Self-assessment tool launched to help practitioners and advertisers

05 Feb 2018

A self-assessment tool to help practitioners and advertisers check and correct their advertising so it complies with their professional and legal obligations has been launched.

The tool is easy to use and asks users to consider a number of questions about their advertising which can help them understand if it is in breach of the National Law1. Advertisers’ legal obligations are explained in the Guidelines for advertising regulated health services.

The self-assessment tool is the latest in a series of advertising resources developed by the Australian Health Practitioner Regulation Agency (AHPRA) and National Boards for health practitioners, healthcare providers and other advertisers of regulated health services to use to help them comply with the law.

AHPRA CEO Martin Fletcher said: ‘We are working to make compliance as easy as possible for anyone who is advertising a regulated health service. The most important thing is to advertise responsibly and within the law so patients receive accurate and reliable information about healthcare services that helps them make informed decisions about their healthcare choices.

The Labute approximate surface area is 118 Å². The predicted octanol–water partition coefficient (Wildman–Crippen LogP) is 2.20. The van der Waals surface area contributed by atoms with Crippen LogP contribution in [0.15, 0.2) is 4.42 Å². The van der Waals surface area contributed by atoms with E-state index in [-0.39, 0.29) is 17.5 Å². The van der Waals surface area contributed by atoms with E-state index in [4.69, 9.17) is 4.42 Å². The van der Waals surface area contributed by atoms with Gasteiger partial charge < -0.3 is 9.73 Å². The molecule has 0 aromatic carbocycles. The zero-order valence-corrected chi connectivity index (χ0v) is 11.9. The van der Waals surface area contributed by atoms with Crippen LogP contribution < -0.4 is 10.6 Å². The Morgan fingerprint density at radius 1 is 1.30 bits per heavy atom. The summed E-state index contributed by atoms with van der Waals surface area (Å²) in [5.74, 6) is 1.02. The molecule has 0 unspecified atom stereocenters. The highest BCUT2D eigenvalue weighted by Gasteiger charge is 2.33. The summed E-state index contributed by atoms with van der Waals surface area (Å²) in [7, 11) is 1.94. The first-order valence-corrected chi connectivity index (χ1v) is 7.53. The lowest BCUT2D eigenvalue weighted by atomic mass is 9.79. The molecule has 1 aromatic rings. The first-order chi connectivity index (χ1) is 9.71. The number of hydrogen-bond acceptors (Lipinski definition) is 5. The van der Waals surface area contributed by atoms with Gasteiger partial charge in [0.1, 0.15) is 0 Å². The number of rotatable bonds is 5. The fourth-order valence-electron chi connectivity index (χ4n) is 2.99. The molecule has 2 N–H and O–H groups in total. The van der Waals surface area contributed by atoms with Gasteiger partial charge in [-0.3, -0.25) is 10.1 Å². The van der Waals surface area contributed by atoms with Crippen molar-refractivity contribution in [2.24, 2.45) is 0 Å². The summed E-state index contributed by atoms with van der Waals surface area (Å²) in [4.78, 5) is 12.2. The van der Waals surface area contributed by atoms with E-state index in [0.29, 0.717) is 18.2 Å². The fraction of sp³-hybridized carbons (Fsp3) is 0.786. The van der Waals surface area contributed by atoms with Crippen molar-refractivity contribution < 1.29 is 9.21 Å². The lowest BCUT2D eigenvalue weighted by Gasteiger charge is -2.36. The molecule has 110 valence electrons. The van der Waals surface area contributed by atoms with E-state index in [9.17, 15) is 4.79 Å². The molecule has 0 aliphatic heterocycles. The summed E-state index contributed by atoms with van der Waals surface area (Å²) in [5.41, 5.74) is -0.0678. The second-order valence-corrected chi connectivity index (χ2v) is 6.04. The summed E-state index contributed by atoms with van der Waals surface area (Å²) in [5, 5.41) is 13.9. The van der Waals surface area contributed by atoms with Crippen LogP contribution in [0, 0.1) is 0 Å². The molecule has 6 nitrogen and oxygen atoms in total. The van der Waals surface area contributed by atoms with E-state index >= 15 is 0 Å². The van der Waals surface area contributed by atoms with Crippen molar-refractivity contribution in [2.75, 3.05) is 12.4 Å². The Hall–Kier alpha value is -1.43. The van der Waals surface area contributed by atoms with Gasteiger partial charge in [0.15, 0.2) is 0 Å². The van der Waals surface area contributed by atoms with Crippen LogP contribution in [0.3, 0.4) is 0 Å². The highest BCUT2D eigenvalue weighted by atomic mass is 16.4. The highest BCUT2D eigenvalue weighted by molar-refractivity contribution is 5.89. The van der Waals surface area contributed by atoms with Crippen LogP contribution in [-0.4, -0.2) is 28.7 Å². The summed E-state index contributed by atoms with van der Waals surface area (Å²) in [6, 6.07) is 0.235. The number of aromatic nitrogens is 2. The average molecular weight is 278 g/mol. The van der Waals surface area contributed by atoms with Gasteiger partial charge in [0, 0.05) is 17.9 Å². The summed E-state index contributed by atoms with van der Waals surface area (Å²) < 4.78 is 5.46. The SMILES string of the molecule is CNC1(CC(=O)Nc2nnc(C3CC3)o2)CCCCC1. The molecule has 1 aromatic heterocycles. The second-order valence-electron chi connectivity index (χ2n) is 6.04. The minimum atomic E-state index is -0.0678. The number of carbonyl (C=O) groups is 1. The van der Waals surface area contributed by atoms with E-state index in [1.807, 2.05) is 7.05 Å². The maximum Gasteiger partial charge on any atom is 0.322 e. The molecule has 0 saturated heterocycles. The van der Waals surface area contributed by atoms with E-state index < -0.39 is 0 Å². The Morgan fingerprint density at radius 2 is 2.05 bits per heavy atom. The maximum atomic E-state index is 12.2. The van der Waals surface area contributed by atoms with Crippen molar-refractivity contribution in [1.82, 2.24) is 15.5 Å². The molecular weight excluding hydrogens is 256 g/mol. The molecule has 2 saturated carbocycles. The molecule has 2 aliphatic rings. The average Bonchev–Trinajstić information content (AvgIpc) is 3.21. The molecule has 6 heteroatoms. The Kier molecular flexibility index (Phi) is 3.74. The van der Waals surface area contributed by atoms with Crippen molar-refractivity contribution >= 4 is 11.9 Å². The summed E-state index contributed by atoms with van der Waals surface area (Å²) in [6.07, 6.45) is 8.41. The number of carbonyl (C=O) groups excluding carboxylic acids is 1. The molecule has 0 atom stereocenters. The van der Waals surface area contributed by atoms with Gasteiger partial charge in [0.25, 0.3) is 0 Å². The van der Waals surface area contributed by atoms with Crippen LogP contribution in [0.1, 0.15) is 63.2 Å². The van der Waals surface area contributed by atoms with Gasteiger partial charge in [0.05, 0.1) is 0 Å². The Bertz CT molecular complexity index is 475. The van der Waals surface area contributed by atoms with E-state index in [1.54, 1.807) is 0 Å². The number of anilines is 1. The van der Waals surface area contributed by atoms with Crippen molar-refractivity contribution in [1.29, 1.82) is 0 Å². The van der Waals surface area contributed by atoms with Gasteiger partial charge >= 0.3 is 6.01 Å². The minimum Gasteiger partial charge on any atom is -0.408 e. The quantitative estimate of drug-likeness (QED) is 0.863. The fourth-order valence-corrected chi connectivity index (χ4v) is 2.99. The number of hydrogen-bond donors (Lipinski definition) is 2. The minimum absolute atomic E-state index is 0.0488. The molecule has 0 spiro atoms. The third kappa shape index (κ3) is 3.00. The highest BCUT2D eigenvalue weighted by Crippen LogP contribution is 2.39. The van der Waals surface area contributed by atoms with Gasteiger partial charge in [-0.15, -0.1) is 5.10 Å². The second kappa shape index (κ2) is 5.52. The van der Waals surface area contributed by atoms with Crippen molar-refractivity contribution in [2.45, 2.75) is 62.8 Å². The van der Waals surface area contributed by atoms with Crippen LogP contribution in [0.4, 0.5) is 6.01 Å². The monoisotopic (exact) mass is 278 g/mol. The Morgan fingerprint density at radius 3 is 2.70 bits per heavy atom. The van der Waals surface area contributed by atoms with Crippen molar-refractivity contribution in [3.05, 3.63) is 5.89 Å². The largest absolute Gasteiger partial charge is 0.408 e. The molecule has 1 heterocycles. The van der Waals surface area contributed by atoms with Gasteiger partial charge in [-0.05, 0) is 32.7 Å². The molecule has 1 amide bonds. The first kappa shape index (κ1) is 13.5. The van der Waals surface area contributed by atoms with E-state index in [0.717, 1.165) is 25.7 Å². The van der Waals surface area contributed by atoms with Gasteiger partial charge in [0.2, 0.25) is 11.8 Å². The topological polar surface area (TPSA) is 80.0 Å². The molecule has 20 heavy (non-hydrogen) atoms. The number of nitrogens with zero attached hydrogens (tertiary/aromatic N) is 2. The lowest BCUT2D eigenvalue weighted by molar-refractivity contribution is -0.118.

‘My advice to advertisers is to try out the self-assessment tool and follow our three steps to compliance: read our resources, identify the advertising you are responsible for and review and change your advertising if you need to.’

This work is part of a broader strategy – an Advertising compliance and enforcement strategy for the National Scheme – which kicked off last year. The strategy has met a number of its targets since its launch including clear, concise and helpful correspondence about advertising complaints and new resources such as a summary of advertising obligations, frequently asked questions, tips on words to be wary about and examples of compliant and non-compliant advertising.

The self-assessment tool is available in the Advertising resources section on the AHPRA website.


1 The Health Practitioner Regulation National Law, as in force in each state and territory (the National Law).

 
 
Page reviewed 5/02/2018